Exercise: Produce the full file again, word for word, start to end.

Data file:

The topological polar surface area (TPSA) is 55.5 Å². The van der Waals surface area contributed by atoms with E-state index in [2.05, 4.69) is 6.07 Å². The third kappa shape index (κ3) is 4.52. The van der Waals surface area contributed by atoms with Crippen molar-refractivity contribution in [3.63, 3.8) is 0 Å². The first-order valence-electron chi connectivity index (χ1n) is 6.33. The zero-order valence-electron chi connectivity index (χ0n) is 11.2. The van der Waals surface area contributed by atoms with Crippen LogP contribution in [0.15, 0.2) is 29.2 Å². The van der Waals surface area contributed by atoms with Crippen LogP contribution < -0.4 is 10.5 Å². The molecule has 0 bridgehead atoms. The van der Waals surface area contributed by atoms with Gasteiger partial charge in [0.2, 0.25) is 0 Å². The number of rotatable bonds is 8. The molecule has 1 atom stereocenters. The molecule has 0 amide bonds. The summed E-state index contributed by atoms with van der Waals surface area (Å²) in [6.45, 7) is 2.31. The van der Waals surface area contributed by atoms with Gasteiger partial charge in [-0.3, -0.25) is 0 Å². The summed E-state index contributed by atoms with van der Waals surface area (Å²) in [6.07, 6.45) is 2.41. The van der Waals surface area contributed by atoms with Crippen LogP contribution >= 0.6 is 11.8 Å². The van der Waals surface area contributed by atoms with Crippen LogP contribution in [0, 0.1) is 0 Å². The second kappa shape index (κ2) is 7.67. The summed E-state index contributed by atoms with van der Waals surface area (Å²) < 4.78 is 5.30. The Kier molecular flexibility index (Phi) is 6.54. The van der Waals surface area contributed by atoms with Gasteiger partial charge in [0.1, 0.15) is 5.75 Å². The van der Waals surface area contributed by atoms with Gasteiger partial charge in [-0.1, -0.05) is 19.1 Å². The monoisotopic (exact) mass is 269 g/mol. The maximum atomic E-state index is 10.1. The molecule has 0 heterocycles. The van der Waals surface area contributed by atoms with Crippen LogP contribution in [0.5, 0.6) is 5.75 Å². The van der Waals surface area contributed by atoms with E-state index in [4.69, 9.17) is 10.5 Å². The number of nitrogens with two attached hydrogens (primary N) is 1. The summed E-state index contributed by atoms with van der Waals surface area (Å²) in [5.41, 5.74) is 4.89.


The topological polar surface area (TPSA) is 55.5 Å². The van der Waals surface area contributed by atoms with E-state index in [2.05, 4.69) is 6.07 Å². The third kappa shape index (κ3) is 4.52. The van der Waals surface area contributed by atoms with Crippen molar-refractivity contribution in [3.63, 3.8) is 0 Å². The first-order valence-electron chi connectivity index (χ1n) is 6.33. The zero-order valence-electron chi connectivity index (χ0n) is 11.2. The van der Waals surface area contributed by atoms with Crippen LogP contribution in [0.15, 0.2) is 29.2 Å². The van der Waals surface area contributed by atoms with Crippen LogP contribution < -0.4 is 10.5 Å². The molecule has 0 bridgehead atoms. The van der Waals surface area contributed by atoms with Gasteiger partial charge in [0.2, 0.25) is 0 Å². The number of rotatable bonds is 8. The molecule has 1 atom stereocenters. The molecule has 0 amide bonds. The summed E-state index contributed by atoms with van der Waals surface area (Å²) in [6.45, 7) is 2.31. The van der Waals surface area contributed by atoms with Gasteiger partial charge in [-0.3, -0.25) is 0 Å². The summed E-state index contributed by atoms with van der Waals surface area (Å²) in [6.07, 6.45) is 2.41. The van der Waals surface area contributed by atoms with Crippen LogP contribution >= 0.6 is 11.8 Å². The van der Waals surface area contributed by atoms with Crippen LogP contribution in [0, 0.1) is 0 Å². The second kappa shape index (κ2) is 7.67. The summed E-state index contributed by atoms with van der Waals surface area (Å²) < 4.78 is 5.30. The Kier molecular flexibility index (Phi) is 6.54. The van der Waals surface area contributed by atoms with Gasteiger partial charge in [0.1, 0.15) is 5.75 Å². The van der Waals surface area contributed by atoms with Gasteiger partial charge in [-0.1, -0.05) is 19.1 Å². The monoisotopic (exact) mass is 269 g/mol. The maximum atomic E-state index is 10.1. The molecule has 0 heterocycles. The van der Waals surface area contributed by atoms with Crippen LogP contribution in [0.5, 0.6) is 5.75 Å². The van der Waals surface area contributed by atoms with E-state index in [4.69, 9.17) is 10.5 Å². The number of nitrogens with two attached hydrogens (primary N) is 1. The summed E-state index contributed by atoms with van der Waals surface area (Å²) in [5.41, 5.74) is 4.89.